Pretty as a picture, Effie had worked Cable Street since she could remember. And, for all her tender age, she was making a fine job of it. She had her own room above the pawn shop where she’d take her regulars. A safe alleyway to accommodate passing trade. Some small savings. Her daily gin intake stopped just short of lethal. Even Jack the Ripper had passed her by, preferring older, tougher meat for his arcane purposes. The other girls, when they were disposed to be kind, said Effie led a charmed life. She had an angel on her shoulder.
Perhaps it was that which first attracted the attention of the Reverend Esmond Petty who accompanied by his devoted cousin Lady Miranda Cossington, was on one of his regular trawls of the East End looking for vulnerable girls to take under his protective wing.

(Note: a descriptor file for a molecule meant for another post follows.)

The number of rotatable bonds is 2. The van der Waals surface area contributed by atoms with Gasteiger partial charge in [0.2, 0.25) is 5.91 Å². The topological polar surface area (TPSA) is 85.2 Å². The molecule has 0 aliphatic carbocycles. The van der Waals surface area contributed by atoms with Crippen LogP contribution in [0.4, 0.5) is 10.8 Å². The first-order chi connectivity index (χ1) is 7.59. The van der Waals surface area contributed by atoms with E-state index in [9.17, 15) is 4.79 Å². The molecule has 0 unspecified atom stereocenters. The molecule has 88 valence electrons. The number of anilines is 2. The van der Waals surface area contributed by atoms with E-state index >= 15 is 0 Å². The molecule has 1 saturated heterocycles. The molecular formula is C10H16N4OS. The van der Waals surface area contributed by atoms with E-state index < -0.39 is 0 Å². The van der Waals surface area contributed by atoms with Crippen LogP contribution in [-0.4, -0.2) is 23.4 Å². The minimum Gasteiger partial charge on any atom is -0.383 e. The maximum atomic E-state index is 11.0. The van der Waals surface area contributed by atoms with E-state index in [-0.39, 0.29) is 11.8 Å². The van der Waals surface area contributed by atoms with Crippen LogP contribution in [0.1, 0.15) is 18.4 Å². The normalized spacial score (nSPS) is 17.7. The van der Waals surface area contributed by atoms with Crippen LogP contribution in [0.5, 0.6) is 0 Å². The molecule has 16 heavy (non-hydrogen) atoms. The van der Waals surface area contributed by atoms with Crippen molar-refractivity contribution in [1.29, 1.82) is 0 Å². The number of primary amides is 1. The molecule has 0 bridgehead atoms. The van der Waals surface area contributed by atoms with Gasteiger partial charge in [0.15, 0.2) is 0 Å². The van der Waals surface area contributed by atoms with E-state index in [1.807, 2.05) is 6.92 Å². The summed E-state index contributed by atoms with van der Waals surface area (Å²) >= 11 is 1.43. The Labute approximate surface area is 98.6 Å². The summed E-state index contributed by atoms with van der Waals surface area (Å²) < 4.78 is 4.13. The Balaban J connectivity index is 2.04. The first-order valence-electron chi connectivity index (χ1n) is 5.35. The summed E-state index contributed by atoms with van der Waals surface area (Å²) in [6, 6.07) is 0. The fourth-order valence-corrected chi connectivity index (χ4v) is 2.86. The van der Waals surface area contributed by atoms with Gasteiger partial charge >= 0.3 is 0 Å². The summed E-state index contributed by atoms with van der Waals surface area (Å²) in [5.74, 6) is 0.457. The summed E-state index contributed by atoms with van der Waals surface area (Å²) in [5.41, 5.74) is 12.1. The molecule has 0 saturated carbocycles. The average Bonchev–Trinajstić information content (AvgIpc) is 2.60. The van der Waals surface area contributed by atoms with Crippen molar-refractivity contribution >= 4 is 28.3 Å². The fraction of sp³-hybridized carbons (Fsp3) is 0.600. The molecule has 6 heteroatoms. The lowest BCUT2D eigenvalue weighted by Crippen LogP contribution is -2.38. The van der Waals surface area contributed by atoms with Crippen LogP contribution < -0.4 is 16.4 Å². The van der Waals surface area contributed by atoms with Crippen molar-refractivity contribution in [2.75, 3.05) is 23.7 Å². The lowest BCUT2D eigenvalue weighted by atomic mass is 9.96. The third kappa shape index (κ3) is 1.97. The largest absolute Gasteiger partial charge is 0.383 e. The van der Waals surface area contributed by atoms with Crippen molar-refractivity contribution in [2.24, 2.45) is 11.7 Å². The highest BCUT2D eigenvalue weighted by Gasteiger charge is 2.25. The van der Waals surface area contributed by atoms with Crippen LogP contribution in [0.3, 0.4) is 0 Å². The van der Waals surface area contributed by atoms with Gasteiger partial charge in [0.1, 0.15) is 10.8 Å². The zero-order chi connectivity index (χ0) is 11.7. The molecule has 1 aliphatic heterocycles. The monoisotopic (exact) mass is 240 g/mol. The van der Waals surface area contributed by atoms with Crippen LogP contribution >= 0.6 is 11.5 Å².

He straightway approached Effie and declared, “My dear child, your salvation is at hand.”
“Got years in me yet,” Effie protested, mistaking his offer of ecumenical support for some kind of medical diagnosis.
“We’re here to help you,” cooed Lady Miranda, “We wish to lead you to Paradise.”
Effie regarded them sceptically. She wasn’t taking them both back to her room; they might make off with her savings. “Alright, a florin for a stand-up in the alley. Three bob if the lady needs attention too.”
“Gracious!” exclaimed the clergyman, “It’s your soul we wish to embrace.”
“My soul’s my own,” replied Effie, outraged. “Not for sale to the likes of you.”
“Think we’re wasting our time here,” Petty confided quietly in his cousin.
Lady Miranda smiled wanly and rummaged in her handbag. She produced a florin and handed it to her cousin. “Go on, Esmond,” she muttered, “You might at least get a shag out of it.”